Yesterday we hoped that David Cameron’s announcement on spending might produce an outbreak of peace in the Conservative Party (at least on economic policy).  We emailed out a quick survey to see if you agreed.  1,092 members answered the survey over the following eight hours. The results are encouraging:

We asked: "How do today’s Tory announcements on greater public spending restraint affected your view of the party leadership?"

  • 41% replied that "it makes me view them much more positively";
  • 42% said "a little more positively";
  • 2% said "much more negatively";
  • 5% said "a little more negatively";
  • 10% said it made no difference or they didn’t know.

At least as significantly we found that Tory members were overwhelmingly content with the overall economic policy stance adopted by the leadership.

In a forced choice we asked respondents to say which of the two following statements they most agreed with:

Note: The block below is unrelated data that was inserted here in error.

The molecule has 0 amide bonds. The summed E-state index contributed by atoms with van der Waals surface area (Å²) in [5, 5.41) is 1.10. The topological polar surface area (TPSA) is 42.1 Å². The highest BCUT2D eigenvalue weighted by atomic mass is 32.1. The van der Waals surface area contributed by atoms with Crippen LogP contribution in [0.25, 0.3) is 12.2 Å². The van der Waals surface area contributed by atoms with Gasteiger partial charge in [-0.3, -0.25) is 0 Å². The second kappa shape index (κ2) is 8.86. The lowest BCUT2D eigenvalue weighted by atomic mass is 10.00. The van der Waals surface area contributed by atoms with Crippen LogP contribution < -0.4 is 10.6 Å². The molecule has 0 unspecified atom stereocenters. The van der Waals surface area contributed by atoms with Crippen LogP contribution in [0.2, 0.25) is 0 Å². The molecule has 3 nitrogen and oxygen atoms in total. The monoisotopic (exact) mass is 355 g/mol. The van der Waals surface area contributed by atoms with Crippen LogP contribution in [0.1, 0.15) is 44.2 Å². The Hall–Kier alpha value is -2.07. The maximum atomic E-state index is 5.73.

• "Higher borrowing is necessary to pay for a fiscal stimulus to help Britain beat the recession"
  • or "Britain cannot afford higher borrowing. Any reduction in taxes must be financed by tighter control of waste and public spending."

92% agreed with the second statement (the Conservative position); just 8% agreed with the first.

The Mail and Telegraph have both reacted very positively to yesterday’s news.  Significantly, The Sun, too:

"At last, the Tories seem to be finding their voice. They have decided to put hard-working taxpayers first — and dump their daft promise to match Labour’s bloated spending… Labour seems ready to gamble the entire economy on a “cut now, pay tomorrow” burst of tax reductions financed by ever-higher borrowing. That is the economics of the madhouse."

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